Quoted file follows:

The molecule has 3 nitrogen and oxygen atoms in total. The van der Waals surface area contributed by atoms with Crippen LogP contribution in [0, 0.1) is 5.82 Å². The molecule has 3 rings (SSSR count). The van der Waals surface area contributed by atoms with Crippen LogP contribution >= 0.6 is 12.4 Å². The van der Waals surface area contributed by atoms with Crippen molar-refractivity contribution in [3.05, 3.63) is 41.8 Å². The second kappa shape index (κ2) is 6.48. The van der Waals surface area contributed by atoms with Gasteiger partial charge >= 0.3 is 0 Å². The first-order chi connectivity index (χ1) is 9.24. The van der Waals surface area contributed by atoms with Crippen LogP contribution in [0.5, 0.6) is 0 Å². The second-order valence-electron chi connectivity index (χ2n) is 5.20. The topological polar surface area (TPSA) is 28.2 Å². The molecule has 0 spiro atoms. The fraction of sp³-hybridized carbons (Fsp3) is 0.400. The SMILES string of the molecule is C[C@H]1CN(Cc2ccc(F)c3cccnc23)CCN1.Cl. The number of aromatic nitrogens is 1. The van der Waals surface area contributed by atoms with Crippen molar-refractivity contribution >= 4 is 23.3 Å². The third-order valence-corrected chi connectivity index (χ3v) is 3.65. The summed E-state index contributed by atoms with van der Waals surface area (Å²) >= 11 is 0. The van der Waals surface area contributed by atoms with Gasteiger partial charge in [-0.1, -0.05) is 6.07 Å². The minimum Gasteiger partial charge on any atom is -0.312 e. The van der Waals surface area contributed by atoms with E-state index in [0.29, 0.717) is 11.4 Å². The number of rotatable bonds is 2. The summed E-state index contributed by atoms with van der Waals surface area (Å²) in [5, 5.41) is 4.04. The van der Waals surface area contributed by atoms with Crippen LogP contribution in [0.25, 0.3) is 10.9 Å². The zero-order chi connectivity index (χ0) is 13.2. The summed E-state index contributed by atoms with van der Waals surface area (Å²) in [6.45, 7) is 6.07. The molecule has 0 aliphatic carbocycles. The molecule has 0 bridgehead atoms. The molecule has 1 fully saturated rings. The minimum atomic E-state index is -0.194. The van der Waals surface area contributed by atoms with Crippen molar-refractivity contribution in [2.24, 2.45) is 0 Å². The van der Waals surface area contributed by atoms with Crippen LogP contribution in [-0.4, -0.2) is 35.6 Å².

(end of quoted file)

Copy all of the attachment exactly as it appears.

The molecule has 3 nitrogen and oxygen atoms in total. The van der Waals surface area contributed by atoms with Crippen LogP contribution in [0, 0.1) is 5.82 Å². The molecule has 3 rings (SSSR count). The van der Waals surface area contributed by atoms with Crippen LogP contribution >= 0.6 is 12.4 Å². The van der Waals surface area contributed by atoms with Crippen molar-refractivity contribution in [3.05, 3.63) is 41.8 Å². The second kappa shape index (κ2) is 6.48. The van der Waals surface area contributed by atoms with Gasteiger partial charge >= 0.3 is 0 Å². The first-order chi connectivity index (χ1) is 9.24. The van der Waals surface area contributed by atoms with Crippen LogP contribution in [0.5, 0.6) is 0 Å². The second-order valence-electron chi connectivity index (χ2n) is 5.20. The topological polar surface area (TPSA) is 28.2 Å². The molecule has 0 spiro atoms. The fraction of sp³-hybridized carbons (Fsp3) is 0.400. The SMILES string of the molecule is C[C@H]1CN(Cc2ccc(F)c3cccnc23)CCN1.Cl. The number of aromatic nitrogens is 1. The van der Waals surface area contributed by atoms with Crippen molar-refractivity contribution >= 4 is 23.3 Å². The third-order valence-corrected chi connectivity index (χ3v) is 3.65. The summed E-state index contributed by atoms with van der Waals surface area (Å²) >= 11 is 0. The van der Waals surface area contributed by atoms with Gasteiger partial charge in [-0.1, -0.05) is 6.07 Å². The minimum Gasteiger partial charge on any atom is -0.312 e. The van der Waals surface area contributed by atoms with E-state index in [0.29, 0.717) is 11.4 Å². The number of rotatable bonds is 2. The summed E-state index contributed by atoms with van der Waals surface area (Å²) in [5, 5.41) is 4.04. The van der Waals surface area contributed by atoms with Crippen LogP contribution in [0.25, 0.3) is 10.9 Å². The zero-order chi connectivity index (χ0) is 13.2. The summed E-state index contributed by atoms with van der Waals surface area (Å²) in [6.45, 7) is 6.07. The molecule has 0 aliphatic carbocycles. The molecule has 0 bridgehead atoms. The molecule has 1 fully saturated rings. The minimum atomic E-state index is -0.194. The van der Waals surface area contributed by atoms with Crippen molar-refractivity contribution in [2.24, 2.45) is 0 Å². The van der Waals surface area contributed by atoms with Crippen LogP contribution in [-0.4, -0.2) is 35.6 Å².